With support from the University of Richmond

History News Network

History News Network puts current events into historical perspective. Subscribe to our newsletter for new perspectives on the ways history continues to resonate in the present. Explore our archive of thousands of original op-eds and curated stories from around the web. Join us to learn more about the past, now.

Remaking Ethnic Studies

Across the nation, students are making it clear to their universities that the curriculum they are learning every day is insufficient for the 21st century. Recognizing a rift between the words written on a chalkboard and the society that lies outside the classroom door, these students are increasingly pushing for a course of study that allows them to learn about traditionally underrepresented figures and reckon with concepts of oppression and justice. For this, they look to ethnic studies. 

Ethnic studies is an interdisciplinary field devoted to the examination of race and culture in U.S. history and contemporary society. It came to the fore with the growing racial consciousness that defined the 1960s. In 1968, Brazilian educator Paulo Freire published a groundbreaking body of work called the “Pedagogy of the Oppressed,” charging traditional educational institutions with indoctrinating hierarchies of power within the classroom setting. That same year, one hemisphere over, a wave of youth and faculty at San Francisco State University initiated the Third World Liberation Front movement — it is historically unclear whether they had read Freire’s work, though they share the same thread of ideas — to advance the cause for ethnic studies. Soon, waves of students would be storming the campus of not only SFSU, but also the University of California, Berkeley and the University of Minnesota, among others. These schools succeeded in developing a lasting pedagogical architecture for ethnic studies, paving the way for universities to do the same.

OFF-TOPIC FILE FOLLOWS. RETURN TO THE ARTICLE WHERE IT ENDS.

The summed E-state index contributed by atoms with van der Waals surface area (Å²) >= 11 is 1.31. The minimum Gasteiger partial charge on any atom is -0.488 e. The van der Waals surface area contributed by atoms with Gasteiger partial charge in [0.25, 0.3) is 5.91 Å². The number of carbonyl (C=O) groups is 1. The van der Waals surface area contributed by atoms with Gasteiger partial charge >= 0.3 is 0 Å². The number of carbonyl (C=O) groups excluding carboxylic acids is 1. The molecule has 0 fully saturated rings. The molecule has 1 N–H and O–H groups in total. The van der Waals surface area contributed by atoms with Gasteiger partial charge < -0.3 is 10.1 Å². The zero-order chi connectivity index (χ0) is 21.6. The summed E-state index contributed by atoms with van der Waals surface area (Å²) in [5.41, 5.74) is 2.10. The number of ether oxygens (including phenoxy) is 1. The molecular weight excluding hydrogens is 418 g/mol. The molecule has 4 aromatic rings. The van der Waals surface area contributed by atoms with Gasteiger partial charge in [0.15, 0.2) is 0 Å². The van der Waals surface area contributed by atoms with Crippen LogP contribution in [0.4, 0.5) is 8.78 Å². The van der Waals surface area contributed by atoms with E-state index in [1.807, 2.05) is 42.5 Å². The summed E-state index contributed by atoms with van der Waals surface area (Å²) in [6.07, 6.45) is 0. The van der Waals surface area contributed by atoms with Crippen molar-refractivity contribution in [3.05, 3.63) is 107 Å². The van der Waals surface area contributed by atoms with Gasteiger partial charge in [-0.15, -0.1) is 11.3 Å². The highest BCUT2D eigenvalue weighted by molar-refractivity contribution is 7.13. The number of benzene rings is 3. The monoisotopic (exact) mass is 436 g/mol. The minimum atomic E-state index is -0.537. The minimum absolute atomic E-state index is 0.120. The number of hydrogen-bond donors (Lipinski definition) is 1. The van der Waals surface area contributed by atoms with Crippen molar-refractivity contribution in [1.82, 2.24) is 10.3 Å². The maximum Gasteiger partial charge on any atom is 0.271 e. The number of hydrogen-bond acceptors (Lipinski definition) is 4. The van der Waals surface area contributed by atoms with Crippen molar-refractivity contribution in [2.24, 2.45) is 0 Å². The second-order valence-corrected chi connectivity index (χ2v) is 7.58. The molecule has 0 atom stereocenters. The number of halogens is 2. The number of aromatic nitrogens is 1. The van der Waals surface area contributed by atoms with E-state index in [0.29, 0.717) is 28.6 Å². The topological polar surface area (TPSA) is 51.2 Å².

In the 21st century, the legacy of this effort has continued on in pockets of the United States, though ethnic studies programs vary greatly from university to university. In no two places has the discipline emerged in the same way — some schools have established separate departments and research facilities for ethnic studies, while others remain without a major. Harvard College is one of the latter. As we examine our own efforts to establish an ethnic studies department at Harvard, looking at the work other schools have already done to achieve the same goal can help. This comparison not only shows that Harvard is behind many of the other universities in the United States, but also offers pathways for Harvard ethnic studies advocates to follow. 

Read entire article at Harvard Political Review